More than 800 Jews from Keszthely were murdered during the Holocaust. The survivors put up memorial plaques for their relatives in the synagogue and in 1955 inaugurated a white marble column in memory of the martyrs, it stands at the entrance to the synagogue. In the beginning of the 1970s it was replaced by an obelisk of granite. Every year on the first Sunday in July stones and wreaths are put down in memory of the 829 Jews commemorated by the obelisk. In 1946 126 Jews lived in the city, in 1958 there were around 80. The Jewish community was reorganised and took up its religious and cultural activities. The liturgies for larger celebrations were held by the head rabbis (Dr. László Szirtes, Dr. Ödön Singer, György Landeszmann, Tamás Raj) who drove to the city for these occasions. The day to day life in the community was organised by the local presidents. During the 1990s many of its former property was returned to the community and religious life once again flourished under the leadership of president István Goldschmied (1993-).

Keszthely has a lot of mementos of its Jewish history. The Israelite cemetery on Goldmark Károly Street is well taken care of, apart from them many impressive tombstones the morgue, built in 1910, is also in very good condition. The synagogue downtown, in the courtyard of the Goldmark House, was renovated in 1995. In 1997 the outside was renewed and also there were decorative paintings done in the interior. The former council hall was transformed to a prayer hall, it was renovated and a gas heating system was installed. In 2004, for the 60th anniversary of the Holocaust, the Keszthely assembly put up a memorial plaque in the yard of the synagogue. A “biblical garden”, containing the plants and a small version of Kineret Lake as described in the Bible, was planted at the Eastern side of the synagogue. This garden is unique in Hungary and all of central Europe, it was inaugurated on September 3, 2003.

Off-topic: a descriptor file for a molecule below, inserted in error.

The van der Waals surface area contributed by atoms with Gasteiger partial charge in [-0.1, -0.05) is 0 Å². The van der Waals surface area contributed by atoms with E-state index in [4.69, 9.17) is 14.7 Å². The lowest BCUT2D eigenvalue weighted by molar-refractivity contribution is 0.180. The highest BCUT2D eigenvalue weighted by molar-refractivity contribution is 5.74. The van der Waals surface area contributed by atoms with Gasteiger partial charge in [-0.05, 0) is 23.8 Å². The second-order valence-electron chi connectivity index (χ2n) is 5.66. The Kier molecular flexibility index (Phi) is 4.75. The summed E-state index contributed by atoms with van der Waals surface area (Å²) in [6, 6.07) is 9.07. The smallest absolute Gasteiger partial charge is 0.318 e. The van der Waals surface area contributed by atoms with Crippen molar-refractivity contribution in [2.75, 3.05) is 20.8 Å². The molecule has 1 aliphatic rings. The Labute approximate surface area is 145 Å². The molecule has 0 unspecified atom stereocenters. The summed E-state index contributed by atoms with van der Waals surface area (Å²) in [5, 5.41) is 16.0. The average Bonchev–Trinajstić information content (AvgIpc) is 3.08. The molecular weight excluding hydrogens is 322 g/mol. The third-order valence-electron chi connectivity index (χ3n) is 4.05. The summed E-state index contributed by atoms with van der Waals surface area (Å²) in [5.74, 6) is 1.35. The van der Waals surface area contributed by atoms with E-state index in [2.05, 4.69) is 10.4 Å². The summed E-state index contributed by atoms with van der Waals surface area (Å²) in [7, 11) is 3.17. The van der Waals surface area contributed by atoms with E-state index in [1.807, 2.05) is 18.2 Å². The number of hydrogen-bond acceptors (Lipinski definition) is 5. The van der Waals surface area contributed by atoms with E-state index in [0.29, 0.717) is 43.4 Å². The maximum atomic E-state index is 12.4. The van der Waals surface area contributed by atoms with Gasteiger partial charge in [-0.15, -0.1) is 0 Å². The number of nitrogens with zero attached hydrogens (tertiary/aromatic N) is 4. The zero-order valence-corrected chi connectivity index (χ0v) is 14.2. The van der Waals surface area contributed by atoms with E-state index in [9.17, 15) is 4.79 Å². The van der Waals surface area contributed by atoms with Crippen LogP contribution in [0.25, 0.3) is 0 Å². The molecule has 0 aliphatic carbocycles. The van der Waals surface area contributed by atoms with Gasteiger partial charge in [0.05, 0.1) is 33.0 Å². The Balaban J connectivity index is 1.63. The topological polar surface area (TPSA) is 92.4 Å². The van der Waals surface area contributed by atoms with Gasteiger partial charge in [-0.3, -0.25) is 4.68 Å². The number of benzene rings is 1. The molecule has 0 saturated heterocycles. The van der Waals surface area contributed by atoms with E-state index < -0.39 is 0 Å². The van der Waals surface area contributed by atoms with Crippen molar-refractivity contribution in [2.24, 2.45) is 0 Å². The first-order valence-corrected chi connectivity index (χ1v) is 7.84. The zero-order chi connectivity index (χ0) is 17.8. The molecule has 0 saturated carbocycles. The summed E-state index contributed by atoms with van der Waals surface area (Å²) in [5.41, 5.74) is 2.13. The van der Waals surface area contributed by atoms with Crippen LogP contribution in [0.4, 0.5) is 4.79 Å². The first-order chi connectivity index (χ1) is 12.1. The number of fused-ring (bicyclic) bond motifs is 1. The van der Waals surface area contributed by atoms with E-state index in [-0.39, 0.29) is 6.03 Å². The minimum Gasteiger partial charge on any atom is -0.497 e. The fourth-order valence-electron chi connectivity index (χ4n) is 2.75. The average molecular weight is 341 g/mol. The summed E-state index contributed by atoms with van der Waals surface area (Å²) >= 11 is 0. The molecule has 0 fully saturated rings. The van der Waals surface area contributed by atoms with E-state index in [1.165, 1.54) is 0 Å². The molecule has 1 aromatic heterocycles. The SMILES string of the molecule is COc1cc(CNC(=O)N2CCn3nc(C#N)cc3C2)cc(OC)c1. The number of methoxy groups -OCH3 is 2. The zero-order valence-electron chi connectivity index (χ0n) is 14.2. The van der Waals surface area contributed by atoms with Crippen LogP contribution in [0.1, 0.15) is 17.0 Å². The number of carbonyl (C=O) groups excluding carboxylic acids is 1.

In the Mayer Weltner-Haus (Petőfi Street no. 1) which was given back to the community in 1993 a Talmud Torah Centre was established, there is also a Büchler memorial room containing a collection of the wise head rabbi’s personal items. A marble plate on the wall of the classicist Weltner House, built around 1930, commemorates the founder of the hospital, Mayer Weltner. Keszthely has not forgotten its citizens of Jewish descent. There is a street named after Dávid Schwarz (1850-1897), inventor of the steerable airship, and a cultural centre named after Károly Goldmark (1830-1915). For both of them there are memorial plaques. The old master himself was present at the inauguration of the Goldmark plaque in 1910. And in the theatre and congress centre there is a hall named after the “prince of theatre”, Lajos (Berger) Básti (1911-1977).

by Johannes Scholem Graf & Alexandra Vogt